• grave behavioral or social problems such as refusal . . . to provide medical care for a sick child.

[¶27 of opinion, citing the Comment to Uniform Marriage & Divorce Act §408]

The COA’s attempt to argue that these quite extraordinary facts do NOT fall within the parameters of 25-410A seems tortuous.

The opinion goes on to state that even if 25-410A did apply, it does not authorize the court to name a specific therapist.  This could be a better-reasoned argument, although why couldn’t the court’s ability to apply a “specific limitation” to the exercise of LDM include naming a “specific” therapist?

Second Holding:  The best interests of the child are trumped by the parents’ constitutional rights of free speech.

The decision states that the trial court can’t order parents not to talk about certain things in front of the child, as that is an impermissible restriction of parenting time.   Thus, this court’s orders not to talk to the child about gender dysphoria (outside of therapeutic conditions) were vacated, as each parent has the right to exercise parenting time as he and she sees fit.  Similarly, orders that a parent not speak ill of or disparage the other parent would interfere with a parent’s parenting time, and orders not to discuss the court’s rulings with the child are impermissible restrictions on parenting time.    The Court’s ability to “restrict” parenting time under ARS §25-411J is limited to placing conditions such as supervision or geographical restrictions; it cannot extend to limitations on the parent’s free speech.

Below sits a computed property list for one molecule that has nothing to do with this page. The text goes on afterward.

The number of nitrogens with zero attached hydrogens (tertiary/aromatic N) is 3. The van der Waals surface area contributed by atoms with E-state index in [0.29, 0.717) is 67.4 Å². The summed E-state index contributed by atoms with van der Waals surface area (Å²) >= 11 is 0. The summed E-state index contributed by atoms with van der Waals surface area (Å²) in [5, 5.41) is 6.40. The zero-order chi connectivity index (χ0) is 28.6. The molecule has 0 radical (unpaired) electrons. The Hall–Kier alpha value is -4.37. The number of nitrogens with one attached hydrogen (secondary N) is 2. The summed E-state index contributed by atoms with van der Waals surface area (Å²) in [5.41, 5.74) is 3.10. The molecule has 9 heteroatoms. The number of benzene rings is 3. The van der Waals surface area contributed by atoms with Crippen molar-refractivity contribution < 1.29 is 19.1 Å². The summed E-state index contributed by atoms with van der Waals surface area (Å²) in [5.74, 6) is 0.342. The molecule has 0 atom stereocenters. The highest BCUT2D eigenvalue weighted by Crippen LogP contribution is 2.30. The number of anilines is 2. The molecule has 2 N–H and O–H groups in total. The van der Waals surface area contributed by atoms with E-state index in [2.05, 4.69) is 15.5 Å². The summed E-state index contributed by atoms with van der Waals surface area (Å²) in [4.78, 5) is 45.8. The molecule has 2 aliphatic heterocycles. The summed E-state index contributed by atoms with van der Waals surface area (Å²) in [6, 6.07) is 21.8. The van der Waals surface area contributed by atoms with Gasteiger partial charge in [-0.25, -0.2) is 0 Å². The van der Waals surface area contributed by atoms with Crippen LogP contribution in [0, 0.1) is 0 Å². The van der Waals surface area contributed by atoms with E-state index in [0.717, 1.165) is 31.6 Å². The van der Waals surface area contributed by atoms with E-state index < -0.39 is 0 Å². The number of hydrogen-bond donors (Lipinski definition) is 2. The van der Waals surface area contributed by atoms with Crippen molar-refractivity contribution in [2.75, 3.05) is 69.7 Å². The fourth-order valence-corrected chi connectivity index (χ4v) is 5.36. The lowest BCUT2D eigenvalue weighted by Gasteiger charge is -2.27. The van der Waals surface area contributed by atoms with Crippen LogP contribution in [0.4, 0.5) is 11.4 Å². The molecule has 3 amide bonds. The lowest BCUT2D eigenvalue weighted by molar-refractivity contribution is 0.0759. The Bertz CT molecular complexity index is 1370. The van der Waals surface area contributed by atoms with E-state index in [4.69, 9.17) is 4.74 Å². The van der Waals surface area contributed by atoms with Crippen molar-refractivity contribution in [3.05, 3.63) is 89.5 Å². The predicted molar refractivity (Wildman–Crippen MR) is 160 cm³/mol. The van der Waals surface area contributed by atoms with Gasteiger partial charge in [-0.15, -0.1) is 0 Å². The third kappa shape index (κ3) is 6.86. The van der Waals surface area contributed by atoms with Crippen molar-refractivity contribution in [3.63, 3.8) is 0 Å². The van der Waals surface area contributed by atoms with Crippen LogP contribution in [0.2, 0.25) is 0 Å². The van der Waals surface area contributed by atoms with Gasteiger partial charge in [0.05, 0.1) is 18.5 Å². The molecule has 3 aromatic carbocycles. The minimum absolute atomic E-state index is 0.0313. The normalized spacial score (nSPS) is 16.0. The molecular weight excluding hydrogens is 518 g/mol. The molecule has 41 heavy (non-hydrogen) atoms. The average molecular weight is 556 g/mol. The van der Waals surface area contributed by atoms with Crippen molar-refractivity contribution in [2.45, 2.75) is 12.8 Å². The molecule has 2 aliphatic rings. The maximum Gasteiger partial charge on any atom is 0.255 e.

The third holding relating to judicial immunity for therapists appointed by the court will be the subject of the next post.

[1] This decision also involved an attorneys’ fees award based on unreasonableness which was overturned by the COA.  The attorneys’ fees issue is not discussed in this post.